Type:
Article
ISSN:
0734-3434

Full metadata record

DC FieldValue Language
dc.contributor.authorCrosswhite, Carol D.en
dc.contributor.authorCrosswhite, Frank S.en
dc.date.accessioned2016-05-11T21:11:14Zen
dc.date.available2016-05-11T21:11:14Zen
dc.date.issued1985en
dc.identifier.issn0734-3434en
dc.identifier.urihttp://hdl.handle.net/10150/609067en
dc.description.abstractSouthern Arizona and southern California are economically competing regions with regard to production of ornamental cacti and succulents for sale throughout the United States. Economics of field -production vs greenhouse- production are discussed for both regions. Comparatively few cacti and succulents are field -produced in Arizona because few ornamental selections have been located which can economically be produced in the open considering the rigors of the desert environment. The Golden Torch Cactus (Trichocereus spachianus (Lem.) Ricc.) represents a promising nursery crop for field production in southern Arizona but has four seemingly unrelated problems. These problems are all shown to result from damage to Trichocereus by a single species of Cerambycid beetle, with damage to the cactus occurring throughout the life cycle of the beetle. Despite such an intimate relationship between beetle and Trichocereus, and although the beetle seems more destructive to Trichocereus than to native North American cacti, the beetle, far from proving to be an Argentinian introduction like Trichocereus, actually belongs to the genus of native Opuntia Borer (Moneilema), associated with Cholla and Prickly Pear in North America since the classic observations by Thomas Say on Major Long's 1819 -20 expedition to the Rocky Mountains. Although the present article is thought to be the first report of damage to Trichocereus by Moneilema, the degree to which we have found Trichocereus in Arizona to be infested suggests a rather long- standing condition. Specifically, we report Moneilema gigas LeConte to cause the following pathologic conditions in Trichocereus spachianus in Arizona: 1) bacterial and fungal rot of deep internal tissues, 2) external chewing disfiguration by adult beetles, 3) sporadic growth spurts making disfiguring constrictions of the stem, and 4) hollowing out of stems by boring larvae. Possible reasons for the virulence of Moneilema gigas in attacking Trichocereus are discussed. With the knowledge that four major problems associated with Trichocereus cultivation in Arizona actually result from infestation by a single beetle species, and with the possibility of controlling this insect pest, commercial field -production of the cactus in southern Arizona may finally prove economically rewarding.en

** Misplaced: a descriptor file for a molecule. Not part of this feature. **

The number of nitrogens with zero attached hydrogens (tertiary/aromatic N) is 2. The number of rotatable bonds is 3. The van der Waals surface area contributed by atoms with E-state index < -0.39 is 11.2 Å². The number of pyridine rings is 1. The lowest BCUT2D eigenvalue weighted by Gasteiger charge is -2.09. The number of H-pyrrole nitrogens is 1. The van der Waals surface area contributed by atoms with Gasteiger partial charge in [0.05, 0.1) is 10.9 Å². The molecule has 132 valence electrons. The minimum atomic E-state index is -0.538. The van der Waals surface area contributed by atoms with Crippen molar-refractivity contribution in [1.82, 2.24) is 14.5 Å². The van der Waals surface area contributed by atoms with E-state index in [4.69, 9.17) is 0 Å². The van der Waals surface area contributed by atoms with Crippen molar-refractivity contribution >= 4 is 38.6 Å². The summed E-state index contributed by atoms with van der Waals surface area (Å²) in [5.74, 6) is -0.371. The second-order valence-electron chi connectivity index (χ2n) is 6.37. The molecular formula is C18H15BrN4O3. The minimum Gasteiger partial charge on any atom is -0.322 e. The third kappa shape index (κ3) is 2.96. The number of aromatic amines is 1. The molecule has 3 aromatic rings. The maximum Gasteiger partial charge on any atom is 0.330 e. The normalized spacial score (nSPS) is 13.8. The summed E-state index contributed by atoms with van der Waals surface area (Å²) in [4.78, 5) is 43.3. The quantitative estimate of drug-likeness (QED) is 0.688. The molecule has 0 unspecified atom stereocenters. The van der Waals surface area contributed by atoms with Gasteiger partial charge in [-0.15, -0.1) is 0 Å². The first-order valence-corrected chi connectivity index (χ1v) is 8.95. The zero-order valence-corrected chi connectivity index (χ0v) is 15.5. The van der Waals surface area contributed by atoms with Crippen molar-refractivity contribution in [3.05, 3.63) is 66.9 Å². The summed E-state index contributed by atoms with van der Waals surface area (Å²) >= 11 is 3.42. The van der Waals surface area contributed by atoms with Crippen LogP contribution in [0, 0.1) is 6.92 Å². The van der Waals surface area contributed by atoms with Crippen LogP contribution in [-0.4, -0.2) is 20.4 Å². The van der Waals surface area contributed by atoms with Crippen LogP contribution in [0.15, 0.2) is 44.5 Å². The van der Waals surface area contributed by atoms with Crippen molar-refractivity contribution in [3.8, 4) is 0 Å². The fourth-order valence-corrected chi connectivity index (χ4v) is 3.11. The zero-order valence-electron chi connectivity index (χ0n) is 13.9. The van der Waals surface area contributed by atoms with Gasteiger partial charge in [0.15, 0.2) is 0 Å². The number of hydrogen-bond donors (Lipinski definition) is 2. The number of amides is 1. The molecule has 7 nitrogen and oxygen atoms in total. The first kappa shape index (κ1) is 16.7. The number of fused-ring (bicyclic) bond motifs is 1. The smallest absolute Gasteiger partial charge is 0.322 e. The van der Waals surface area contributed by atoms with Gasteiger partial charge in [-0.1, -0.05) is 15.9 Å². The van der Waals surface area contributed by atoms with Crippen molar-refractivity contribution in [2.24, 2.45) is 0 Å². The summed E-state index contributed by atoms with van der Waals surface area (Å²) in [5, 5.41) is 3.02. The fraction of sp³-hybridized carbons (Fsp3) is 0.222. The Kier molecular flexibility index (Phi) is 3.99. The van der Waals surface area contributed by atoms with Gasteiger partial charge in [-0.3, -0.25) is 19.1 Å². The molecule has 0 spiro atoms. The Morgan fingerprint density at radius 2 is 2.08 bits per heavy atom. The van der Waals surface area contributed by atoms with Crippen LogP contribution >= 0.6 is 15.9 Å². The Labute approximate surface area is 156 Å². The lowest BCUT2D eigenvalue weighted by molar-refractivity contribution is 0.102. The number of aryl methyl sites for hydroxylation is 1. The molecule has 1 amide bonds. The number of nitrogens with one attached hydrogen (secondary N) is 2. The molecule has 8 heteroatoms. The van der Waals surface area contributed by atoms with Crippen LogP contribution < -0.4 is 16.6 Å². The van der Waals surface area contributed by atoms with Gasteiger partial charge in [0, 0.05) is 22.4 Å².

dc.language.isoen_USen
dc.publisherUniversity of Arizona (Tucson, AZ)en
dc.rightsCopyright © Arizona Board of Regents. The University of Arizona.en_US
dc.sourceCALS Publications Archive. The University of Arizona.en_US
dc.titleTrichocereus as a Potential Nursery Crop in Southern Arizona, With Discussion of the Opuntia Borer (Cerambycidae: Moneilema gigas) as a Serious Threat to its Cultivationen_US
dc.typeArticleen
dc.contributor.departmentBoyce Thompson Southwestern Arboretumen
dc.contributor.departmentUniversity of Arizonaen
dc.identifier.journalDesert Plantsen
dc.description.collectioninformationDesert Plants is published by The University of Arizona for the Boyce Thompson Southwestern Arboretum. For more information about this unique botanical journal, please email the College of Agriculture and Life Sciences Publications Office at pubs@cals.arizona.edu.en_US